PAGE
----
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Discussion Starter #9
The electric fan goes on at 204-206° after a warm-up. Then the temperature fluctuates between 204 and 210° on continuous idling.
This means that the electric fan is constantly on, even at highway speeds, where there is sufficient air flow across the radiator to chill the coolant. It would make a lot more sense to decrease the operating temperature to below 200° without affecting engine performance.

I still don't understand that if the thermostat is rated at 195°, why the car runs at 225°. At that temperature it must be wide open. Is the water pump specified properly?
 

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Perfectly normal for the thermostat to be 'wide open' at 'full operating temperature'. Always has been.
The thermostat is there to keep the engine coolant from being too COLD, not too HOT.
 

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.... Driving around town, the coolant temperature is 210-220°.

The electric fan goes on at 204-206° after a warm-up. Then the temperature fluctuates between 204 and 210° on continuous idling.
It sounds like you have a DIY mindset, so why not find an online copy of the KGIS service manual, which will tell you everything you need to know about the spec operating temp range, thermostat opening temps, and of course a whole lot more. I'm not referring to that ridiculous subscription which KIA sells, but rather a full online KGIS copy which is a one-time download purchase. A bit of research should be able to locate a source for your specific vehicle's manual.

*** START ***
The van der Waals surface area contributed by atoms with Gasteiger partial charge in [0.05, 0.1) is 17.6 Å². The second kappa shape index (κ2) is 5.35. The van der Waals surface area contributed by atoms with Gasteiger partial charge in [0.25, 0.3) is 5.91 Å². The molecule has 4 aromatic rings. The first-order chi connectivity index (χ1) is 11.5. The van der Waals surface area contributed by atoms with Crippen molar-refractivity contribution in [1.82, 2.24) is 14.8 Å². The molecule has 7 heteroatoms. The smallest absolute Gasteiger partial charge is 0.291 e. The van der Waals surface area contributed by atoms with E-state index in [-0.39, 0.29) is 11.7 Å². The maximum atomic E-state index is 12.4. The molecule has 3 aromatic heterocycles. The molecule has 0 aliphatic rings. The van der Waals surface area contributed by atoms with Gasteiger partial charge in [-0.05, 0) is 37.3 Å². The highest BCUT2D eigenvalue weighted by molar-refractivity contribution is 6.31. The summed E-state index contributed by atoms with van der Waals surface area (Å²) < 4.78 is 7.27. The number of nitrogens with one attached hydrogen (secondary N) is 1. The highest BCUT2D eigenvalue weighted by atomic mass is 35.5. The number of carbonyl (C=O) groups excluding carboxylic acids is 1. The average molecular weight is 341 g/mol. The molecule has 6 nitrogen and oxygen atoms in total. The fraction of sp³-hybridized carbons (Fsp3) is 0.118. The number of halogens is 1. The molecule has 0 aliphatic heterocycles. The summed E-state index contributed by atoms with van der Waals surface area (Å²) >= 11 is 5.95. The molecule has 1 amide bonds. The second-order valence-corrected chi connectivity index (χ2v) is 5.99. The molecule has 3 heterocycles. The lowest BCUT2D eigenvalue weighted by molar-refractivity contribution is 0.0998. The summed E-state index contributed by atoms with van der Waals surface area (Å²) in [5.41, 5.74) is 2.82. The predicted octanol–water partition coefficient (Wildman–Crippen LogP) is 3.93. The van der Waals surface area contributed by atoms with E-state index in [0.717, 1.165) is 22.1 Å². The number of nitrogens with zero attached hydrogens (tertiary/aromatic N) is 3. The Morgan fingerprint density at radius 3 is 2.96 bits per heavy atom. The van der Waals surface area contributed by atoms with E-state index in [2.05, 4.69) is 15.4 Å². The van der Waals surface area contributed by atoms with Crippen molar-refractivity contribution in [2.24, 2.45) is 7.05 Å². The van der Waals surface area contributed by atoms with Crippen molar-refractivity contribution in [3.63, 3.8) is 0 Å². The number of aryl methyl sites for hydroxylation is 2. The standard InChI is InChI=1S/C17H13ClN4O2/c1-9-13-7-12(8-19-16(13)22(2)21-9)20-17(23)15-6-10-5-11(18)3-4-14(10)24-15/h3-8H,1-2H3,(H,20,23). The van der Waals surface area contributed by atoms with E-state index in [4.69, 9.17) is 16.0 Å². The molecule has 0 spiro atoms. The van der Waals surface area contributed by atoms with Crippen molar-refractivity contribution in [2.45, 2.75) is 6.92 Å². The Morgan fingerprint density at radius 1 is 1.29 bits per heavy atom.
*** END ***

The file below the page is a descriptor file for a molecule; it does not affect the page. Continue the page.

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I still don't understand that if the thermostat is rated at 195°, why the car runs at 225°. At that temperature it must be wide open. Is the water pump specified properly?
The thermostat isn't "rated at 195".. it simply opens fully at 195. That means your engine is expected to run 195 or hotter. Also, the thermostat is a mechanical part that provides no feedback to the computer. The computer just assumes it opens, and takes a temp reading from the engine coolant temperature sensor. If that sensor is reading 225 and the computer isn't causing a check engine light (or some other warning light) to go on, you're fine. That means the computer thinks 225 is ok.

Also, look at any coolant tester.. the high range is well beyond 225. You're not in any danger.
 

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T-stats are not meant to maintain a set temperature based on their rating, that's just their opening/closing point and is programmed for the best emissions. 220 seems like high normal to me but is the dash indicator slightly to the left of middle? Don't know if the dash gauge is linear or stepped but should still give a fair indication of "normal" temps. I'll have to hook up my scangauge and see what kind of readings I get. My C6 Corvette always ran 220-225, my wife's Accord 195-200, my 4Runner 210-220 so cars seemed to have their cooling capacity "programmed" to get into the best temperature for emission control for that particular engine.
the temp gauge is junk for anything close to an accurate measurement.

Connect a scan tool of any kind (Torque?) and you will find that the stock temp gauge goes to its "normal position" of just below half for anything starting at about 65c. I've never had mine go any higher than the stock normal position from 65 to 92C (I've never seen my car higher than that)

note

92c = 198F, 65c = 149F so your car is running plenty warm for sure.

.